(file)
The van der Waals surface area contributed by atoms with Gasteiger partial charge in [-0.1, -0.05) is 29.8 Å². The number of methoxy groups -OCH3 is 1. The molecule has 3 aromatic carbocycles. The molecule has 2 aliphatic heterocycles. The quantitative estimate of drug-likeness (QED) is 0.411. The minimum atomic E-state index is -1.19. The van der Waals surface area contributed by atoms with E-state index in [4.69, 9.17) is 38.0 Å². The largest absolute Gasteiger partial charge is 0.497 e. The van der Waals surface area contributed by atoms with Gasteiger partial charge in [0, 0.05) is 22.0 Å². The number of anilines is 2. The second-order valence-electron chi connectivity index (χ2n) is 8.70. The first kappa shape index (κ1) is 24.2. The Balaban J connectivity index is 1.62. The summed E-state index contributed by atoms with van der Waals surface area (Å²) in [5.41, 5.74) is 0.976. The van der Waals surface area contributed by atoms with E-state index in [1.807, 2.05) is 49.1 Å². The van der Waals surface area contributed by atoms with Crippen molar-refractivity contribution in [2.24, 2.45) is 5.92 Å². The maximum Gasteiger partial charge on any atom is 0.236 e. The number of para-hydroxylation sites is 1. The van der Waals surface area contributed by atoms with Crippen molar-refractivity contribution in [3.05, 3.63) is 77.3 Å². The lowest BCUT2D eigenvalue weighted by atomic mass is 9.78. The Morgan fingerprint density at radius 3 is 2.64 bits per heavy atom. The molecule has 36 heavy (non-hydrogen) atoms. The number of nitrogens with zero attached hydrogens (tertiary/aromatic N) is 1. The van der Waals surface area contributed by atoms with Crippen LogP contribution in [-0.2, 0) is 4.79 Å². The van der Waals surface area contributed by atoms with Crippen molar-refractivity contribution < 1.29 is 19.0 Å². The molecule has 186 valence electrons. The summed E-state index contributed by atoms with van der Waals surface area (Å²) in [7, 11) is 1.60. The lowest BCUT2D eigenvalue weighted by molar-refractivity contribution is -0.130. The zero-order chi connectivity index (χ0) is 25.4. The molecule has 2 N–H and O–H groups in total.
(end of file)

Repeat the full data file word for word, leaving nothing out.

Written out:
The van der Waals surface area contributed by atoms with Gasteiger partial charge in [-0.1, -0.05) is 29.8 Å². The number of methoxy groups -OCH3 is 1. The molecule has 3 aromatic carbocycles. The molecule has 2 aliphatic heterocycles. The quantitative estimate of drug-likeness (QED) is 0.411. The minimum atomic E-state index is -1.19. The van der Waals surface area contributed by atoms with E-state index in [4.69, 9.17) is 38.0 Å². The largest absolute Gasteiger partial charge is 0.497 e. The van der Waals surface area contributed by atoms with Gasteiger partial charge in [0, 0.05) is 22.0 Å². The number of anilines is 2. The second-order valence-electron chi connectivity index (χ2n) is 8.70. The first kappa shape index (κ1) is 24.2. The Balaban J connectivity index is 1.62. The summed E-state index contributed by atoms with van der Waals surface area (Å²) in [5.41, 5.74) is 0.976. The van der Waals surface area contributed by atoms with E-state index in [1.807, 2.05) is 49.1 Å². The van der Waals surface area contributed by atoms with Crippen molar-refractivity contribution in [2.24, 2.45) is 5.92 Å². The maximum Gasteiger partial charge on any atom is 0.236 e. The number of para-hydroxylation sites is 1. The van der Waals surface area contributed by atoms with Crippen molar-refractivity contribution in [3.05, 3.63) is 77.3 Å². The lowest BCUT2D eigenvalue weighted by atomic mass is 9.78. The Morgan fingerprint density at radius 3 is 2.64 bits per heavy atom. The molecule has 36 heavy (non-hydrogen) atoms. The number of nitrogens with zero attached hydrogens (tertiary/aromatic N) is 1. The van der Waals surface area contributed by atoms with Crippen LogP contribution in [-0.2, 0) is 4.79 Å². The van der Waals surface area contributed by atoms with Crippen molar-refractivity contribution < 1.29 is 19.0 Å². The molecule has 186 valence electrons. The summed E-state index contributed by atoms with van der Waals surface area (Å²) in [7, 11) is 1.60. The lowest BCUT2D eigenvalue weighted by molar-refractivity contribution is -0.130. The zero-order chi connectivity index (χ0) is 25.4. The molecule has 2 N–H and O–H groups in total.